An Extreme Point Approach to Subset Selection

Extreme Points for large margins
Extreme Points of a Data Set and Linear Separating Margins
2021: Q3


Selected for a Spotlight Talk (of Poster, Lightning (2 minute) Talk, and Spotlight (10 minute) Talk) at SubsetML Workshop @ ICML

Significance and Impact

Labeled data which can be partitioned into classes by straight line classifiers is called linearly separable. Sometimes, linear classifiers can be trained in such a way that while the data is readily separated, the separating line falls needlessly close to the data (i.e., has a small margin.) This can lead to misclassification errors; if a linear separator falls near a data point, then test data can be near your training data set but fall on the far side of the linear separator. In the literature, larger margins are ensured by perturbing training data randomly in every direction via gaussian noise, and the new (auxiliary) data set is used to train the linear separator. The augmented data forms a sort of buffer for the original data. Hence, even if the separator falls near the augmented data there is a buffer between the separator and the original data set, thus ensuring larger classification margins. These methods increase the size of training data (at times exponentially), and correspondingly increase training times. 

In this work, we detail a core set selection and augmentation technique based on discrete geometric properties which assure larger margins while decreasing the size of training data and improving classification margins. We prove that these techniques work in the case of linear separators, and show (empirically) that they also yield faster training time on smaller data sets with increased accuracy for simple neural net architectures on the MNIST data set.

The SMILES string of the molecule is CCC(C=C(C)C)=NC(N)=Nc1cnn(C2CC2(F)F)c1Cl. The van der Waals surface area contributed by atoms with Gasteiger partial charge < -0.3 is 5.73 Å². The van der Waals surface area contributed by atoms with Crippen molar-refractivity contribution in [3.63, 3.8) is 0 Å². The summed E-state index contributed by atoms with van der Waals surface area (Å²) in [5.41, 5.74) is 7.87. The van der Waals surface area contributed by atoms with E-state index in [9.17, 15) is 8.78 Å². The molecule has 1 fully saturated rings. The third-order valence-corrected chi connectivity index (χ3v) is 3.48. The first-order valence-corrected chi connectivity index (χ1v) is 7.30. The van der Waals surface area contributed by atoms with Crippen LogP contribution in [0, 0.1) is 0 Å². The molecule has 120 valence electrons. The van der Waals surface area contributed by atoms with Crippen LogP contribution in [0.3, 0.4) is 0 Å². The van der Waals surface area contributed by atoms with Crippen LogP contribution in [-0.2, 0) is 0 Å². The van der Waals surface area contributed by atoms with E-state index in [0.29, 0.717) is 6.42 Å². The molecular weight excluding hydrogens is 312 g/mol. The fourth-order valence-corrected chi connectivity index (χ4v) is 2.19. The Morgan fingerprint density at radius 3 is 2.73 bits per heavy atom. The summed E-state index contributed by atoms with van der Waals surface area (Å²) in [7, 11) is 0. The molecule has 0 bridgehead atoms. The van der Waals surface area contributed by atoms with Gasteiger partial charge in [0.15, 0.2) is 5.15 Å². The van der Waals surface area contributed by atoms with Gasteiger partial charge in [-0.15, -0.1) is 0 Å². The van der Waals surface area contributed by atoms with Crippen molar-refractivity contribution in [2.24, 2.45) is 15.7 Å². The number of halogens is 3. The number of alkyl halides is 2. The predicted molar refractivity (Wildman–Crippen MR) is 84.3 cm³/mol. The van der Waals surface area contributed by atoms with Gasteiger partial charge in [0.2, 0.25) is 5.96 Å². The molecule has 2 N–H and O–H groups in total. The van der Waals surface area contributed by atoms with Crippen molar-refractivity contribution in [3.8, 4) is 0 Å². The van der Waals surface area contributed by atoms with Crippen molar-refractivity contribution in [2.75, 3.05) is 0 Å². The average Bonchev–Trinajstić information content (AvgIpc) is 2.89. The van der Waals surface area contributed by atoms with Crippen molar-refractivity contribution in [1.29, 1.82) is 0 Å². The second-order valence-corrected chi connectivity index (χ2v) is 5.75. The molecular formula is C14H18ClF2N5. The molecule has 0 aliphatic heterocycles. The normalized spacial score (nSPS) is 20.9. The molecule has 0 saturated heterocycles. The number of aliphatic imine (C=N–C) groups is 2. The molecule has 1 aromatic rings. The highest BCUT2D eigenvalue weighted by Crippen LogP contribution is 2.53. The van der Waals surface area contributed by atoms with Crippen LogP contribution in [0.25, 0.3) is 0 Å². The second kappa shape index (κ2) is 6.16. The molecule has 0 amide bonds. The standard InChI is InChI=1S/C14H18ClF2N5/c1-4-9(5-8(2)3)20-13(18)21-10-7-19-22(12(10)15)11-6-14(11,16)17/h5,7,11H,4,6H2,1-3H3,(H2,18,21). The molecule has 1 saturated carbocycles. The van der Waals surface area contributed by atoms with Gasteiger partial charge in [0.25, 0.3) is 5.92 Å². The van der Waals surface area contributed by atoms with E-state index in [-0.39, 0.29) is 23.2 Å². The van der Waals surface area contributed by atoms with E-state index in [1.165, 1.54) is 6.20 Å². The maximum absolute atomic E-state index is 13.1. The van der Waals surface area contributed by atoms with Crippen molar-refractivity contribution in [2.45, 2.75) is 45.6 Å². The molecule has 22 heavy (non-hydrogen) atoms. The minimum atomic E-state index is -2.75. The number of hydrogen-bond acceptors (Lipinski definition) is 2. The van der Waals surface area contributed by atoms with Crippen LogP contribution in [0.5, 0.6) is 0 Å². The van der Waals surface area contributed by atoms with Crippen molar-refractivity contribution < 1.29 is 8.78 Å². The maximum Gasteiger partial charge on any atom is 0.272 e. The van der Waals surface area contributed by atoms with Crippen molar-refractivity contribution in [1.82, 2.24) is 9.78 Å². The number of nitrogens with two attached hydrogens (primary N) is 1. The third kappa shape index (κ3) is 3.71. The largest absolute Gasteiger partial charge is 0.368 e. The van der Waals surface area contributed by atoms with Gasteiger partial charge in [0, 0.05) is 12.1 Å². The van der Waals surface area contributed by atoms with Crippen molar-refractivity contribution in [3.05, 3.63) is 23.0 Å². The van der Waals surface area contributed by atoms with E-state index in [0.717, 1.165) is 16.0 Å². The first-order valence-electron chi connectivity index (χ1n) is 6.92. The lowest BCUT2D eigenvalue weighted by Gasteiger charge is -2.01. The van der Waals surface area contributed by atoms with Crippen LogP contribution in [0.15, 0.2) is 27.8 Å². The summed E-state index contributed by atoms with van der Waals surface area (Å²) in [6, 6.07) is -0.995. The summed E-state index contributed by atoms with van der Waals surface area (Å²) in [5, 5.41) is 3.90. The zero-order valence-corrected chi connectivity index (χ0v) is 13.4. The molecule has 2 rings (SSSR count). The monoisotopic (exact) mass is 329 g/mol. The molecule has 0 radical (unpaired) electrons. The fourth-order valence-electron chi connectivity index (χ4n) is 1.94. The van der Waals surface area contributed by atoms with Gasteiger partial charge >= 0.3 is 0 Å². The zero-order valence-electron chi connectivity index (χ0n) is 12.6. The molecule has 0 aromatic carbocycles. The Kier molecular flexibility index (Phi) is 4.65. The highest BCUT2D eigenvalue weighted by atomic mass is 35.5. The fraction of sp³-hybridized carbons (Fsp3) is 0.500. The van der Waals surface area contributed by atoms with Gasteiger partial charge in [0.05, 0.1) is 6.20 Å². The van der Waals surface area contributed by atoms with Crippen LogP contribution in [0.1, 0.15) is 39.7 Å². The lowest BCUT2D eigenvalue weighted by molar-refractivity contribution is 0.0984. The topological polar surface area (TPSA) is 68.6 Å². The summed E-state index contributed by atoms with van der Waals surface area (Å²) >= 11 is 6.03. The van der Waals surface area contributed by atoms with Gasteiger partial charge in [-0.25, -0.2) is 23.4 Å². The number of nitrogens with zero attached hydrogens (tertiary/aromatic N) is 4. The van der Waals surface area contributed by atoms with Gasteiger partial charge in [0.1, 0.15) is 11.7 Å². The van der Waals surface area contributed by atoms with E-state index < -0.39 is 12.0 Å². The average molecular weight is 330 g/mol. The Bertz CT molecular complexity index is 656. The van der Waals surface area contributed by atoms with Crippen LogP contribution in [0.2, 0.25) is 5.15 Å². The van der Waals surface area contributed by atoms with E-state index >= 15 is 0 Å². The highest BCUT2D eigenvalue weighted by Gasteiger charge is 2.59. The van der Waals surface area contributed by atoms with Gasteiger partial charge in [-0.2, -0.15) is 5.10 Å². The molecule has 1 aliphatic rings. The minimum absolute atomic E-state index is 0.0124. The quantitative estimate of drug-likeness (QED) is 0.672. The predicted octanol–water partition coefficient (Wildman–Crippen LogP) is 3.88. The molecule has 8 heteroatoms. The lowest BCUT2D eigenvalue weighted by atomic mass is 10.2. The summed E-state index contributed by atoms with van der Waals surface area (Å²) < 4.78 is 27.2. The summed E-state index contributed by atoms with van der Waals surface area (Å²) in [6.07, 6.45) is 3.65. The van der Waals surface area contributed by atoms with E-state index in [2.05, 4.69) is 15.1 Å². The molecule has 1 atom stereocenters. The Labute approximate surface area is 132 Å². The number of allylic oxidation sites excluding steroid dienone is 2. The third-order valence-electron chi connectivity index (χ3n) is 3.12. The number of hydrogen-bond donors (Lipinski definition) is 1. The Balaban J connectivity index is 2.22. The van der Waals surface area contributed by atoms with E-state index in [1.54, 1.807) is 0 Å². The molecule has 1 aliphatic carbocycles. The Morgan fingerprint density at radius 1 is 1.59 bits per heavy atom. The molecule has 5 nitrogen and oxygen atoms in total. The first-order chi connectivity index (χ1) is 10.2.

Research Details

The critical observation is that if a linear separator is near one class of a labeled data set, then it is necessarily near an extreme point of the convex hull of said class of data. Hence, the previously studies methods for data augmentation can be performed on a small subset of the given data- namely the extreme points of the class. Hence, if one can compute the extreme points of a convex hull quickly, and if the extreme points constitute a small (say logarithmic) portion of the larger data set, then even if the augmentation scheme yields exponentially many augmented points, the augmented set is on the order of the original data set and training time does not increase. However, the margins are assured to be increased, and misclassification error drops. Unfortunately, the QuickHull algorithm (while polynomial in pointset size for fixed dimension) is exponential in dimension. However, we can demonstrate that distance preserving random projections (Johnson-Lindenstrauss e.g.,) map extreme points to near extreme points, and so by projecting to a low dimension and then performing an extreme point computation still leads to a better classification margin on an augmented data set. When applied to the MNIST data set, we saw an augmented data set which was as low as 30% the size of the original data with an increase in test accuracy. 

We have further seen empirically that with a simple neural network classifier, the augmented data set output by our randomized projection/discrete geometric coreset selection scheme yields an increase in test accuracy for the MNIST dataset. 


Note: The authors share first authorship equally. 

Last Updated: August 17, 2021 - 12:15 pm